A Lot or a Little?
What you will—and won't—find in this movie.
Messages about racial reconciliation and oneness in a shared faith. Promotes the idea that if you pray and dedicate yourself to God with your talents, you'll succeed. By seeing others as brothers and sisters, racial differences fall away and are replaced by love and understanding.
Positive Role Models
The coach and sports chaplain take their jobs seriously and try to get the players to relate as a team and see beyond their race. The players inspire the coach with their faith. Tony's parents are supportive and loving. Tony sticks to his morals (he politely declines to take a promotional photo with the racist, segregationist governor).
Violence & Scariness
Opens with footage of racial violence in Jim Crow Birmingham (text explains that Birmingham used to be nicknamed "Bombingham"). Skirmishes in front of a school that's trying to integrate. Someone throws a brick at an African-American family's home; it almost hits the youngest child. A cross is burned in his front yard. A fight involving knives leaves kids hospitalized; one is shown on a stretcher. A girl has a bruise that implies she's being abused at home.
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Sex, Romance & Nudity
Quick kisses between couples. A mother makes a joke about fattening up her son's girlfriend so she can "birth her grandbabies." A father calls his daughter "trash," presumably because of her reputation.
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"Coloreds," "Negroes," and "boy" are used pejoratively toward African Americans. One black student calls whites "crackers."
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Drinking, Drugs & Smoking
An adult says he's going to smoke a cigarette to blow off steam (it's not shown on camera); another adult holds a bottle in a paper bag.
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Parents Need to Know
Parents need to know that Woodlawn is a faith-based drama inspired by true events at a Birmingham, Alabama, high school in 1973. The movie focuses on how a sports chaplain helped convert nearly the entire Woodlawn High School football team to born-again Christianity after it was desegregated, helping the players deal with racial strife on and off the field. Part football drama, part evangelical success story, Woodlawn does have serious themes and moments, but they're generally not as heavy as similar scenes in Selma or other secular films about the era. There's no use of the "N" word (as would have been commonplace at the time), but white men do say "colored," "boy," and "Negro" several times, and scenes of violence against African Americans include a brick thrown at a house, footage of bombings and burnings, and fist fights resulting in a student being taken to the hospital. Viewers who aren't Christians or who don't go to church should know that there are clear messages that believing in Jesus is the one right way to live a meaningful life. To stay in the loop on more movies like this, you can sign up for weekly Family Movie Night emails.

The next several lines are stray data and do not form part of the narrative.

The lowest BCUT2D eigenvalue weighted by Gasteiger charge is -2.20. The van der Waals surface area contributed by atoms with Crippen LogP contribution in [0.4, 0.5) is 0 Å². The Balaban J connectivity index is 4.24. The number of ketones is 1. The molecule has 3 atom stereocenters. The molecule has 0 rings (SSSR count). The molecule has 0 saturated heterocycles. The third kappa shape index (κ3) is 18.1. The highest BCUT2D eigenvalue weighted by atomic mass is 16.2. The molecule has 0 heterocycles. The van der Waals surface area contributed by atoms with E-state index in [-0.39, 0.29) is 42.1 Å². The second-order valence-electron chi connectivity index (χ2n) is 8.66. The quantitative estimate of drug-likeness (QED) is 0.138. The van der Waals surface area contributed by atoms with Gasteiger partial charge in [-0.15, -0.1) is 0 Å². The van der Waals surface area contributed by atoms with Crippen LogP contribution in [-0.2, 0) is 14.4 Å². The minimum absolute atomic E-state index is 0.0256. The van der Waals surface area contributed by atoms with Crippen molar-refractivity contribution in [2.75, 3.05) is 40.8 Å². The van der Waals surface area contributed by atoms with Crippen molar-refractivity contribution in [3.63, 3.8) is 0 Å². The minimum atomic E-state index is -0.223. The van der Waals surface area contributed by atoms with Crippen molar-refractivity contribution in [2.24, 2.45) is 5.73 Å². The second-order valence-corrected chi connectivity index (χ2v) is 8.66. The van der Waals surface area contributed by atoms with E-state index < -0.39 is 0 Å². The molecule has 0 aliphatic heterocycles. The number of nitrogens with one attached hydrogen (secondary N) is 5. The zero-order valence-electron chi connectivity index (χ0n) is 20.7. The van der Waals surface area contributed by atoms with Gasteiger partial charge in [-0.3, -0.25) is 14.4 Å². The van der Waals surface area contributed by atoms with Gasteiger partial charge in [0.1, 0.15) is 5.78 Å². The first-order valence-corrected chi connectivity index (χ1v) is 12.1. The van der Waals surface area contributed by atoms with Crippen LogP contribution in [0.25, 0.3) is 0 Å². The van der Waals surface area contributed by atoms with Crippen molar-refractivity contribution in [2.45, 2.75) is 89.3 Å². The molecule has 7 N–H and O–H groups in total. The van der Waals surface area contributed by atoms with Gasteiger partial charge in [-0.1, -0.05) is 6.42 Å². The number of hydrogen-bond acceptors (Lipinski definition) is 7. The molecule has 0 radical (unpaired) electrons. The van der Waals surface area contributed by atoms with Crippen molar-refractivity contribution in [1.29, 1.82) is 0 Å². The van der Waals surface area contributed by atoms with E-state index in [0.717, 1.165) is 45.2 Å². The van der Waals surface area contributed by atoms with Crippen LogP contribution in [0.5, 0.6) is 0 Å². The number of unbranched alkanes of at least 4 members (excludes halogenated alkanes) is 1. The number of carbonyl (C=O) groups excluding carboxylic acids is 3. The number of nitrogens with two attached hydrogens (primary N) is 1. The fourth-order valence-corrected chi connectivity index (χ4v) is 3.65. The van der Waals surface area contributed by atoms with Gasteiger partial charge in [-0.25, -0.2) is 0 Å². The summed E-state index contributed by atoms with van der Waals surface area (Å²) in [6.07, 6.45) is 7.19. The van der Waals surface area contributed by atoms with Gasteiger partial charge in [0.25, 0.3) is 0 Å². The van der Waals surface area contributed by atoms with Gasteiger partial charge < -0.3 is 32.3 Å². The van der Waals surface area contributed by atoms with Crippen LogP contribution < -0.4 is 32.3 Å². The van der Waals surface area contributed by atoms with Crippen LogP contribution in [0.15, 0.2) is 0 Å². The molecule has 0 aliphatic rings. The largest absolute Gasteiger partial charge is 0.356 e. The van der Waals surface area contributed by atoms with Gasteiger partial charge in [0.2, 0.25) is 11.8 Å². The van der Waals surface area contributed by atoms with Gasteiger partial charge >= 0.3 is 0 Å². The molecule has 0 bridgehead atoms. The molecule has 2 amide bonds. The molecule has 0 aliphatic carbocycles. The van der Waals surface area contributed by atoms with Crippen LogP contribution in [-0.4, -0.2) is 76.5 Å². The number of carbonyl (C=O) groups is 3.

Is It Any Good?
Although this isn't a Selma-like retelling of civil rights history, for what it is -- a "by Christians, for Christians" sports drama set in racially charged 1973 Birmingham -- it's executed well. Unlike some faith-based films that have a shoestring budget and seem to employ only a couple of trained actors, WOODLAWN has high production values and a professional cast of talented actors. From Austin and Bishop (an Aussie best known for his primetime TV work on Dominion, Covert Affairs, and Body of Proof) to newcomer Castille and Jon Voight as legendary University of Alabama coach Bear Bryant, there's no shortage of talent in the cast.
As a labor of love for directors/brothers Jon and Andrew Erwin, whose father is the sports chaplain Astin portrays, Woodlawn mixes exciting football sequences with a rather idealized depiction of the team (only one player and his dad refuse to get on board with the conversion and the integration). The directors stay away from edgier aspects of the time's racial divide, although they include a scary scene in which a brick nearly misses Tony's little brother, as well as a brawl outside the high school. One of the most evocative scenes is when Tony refuses to shake the hand of (and take a publicity photo with) Governor George Wallace, who opposed integration. But again, Woodlawn is less about civil rights and more about the height of the Jesus Movement of the early '70s -- and how one team, black and white, played football for their Lord.
Did we miss something on diversity?
Research shows a connection between kids' healthy self-esteem and positive portrayals in media. That's why we've added a new "Diverse Representations" section to our reviews that will be rolling out on an ongoing basis. You can help us help kids by suggesting a diversity update.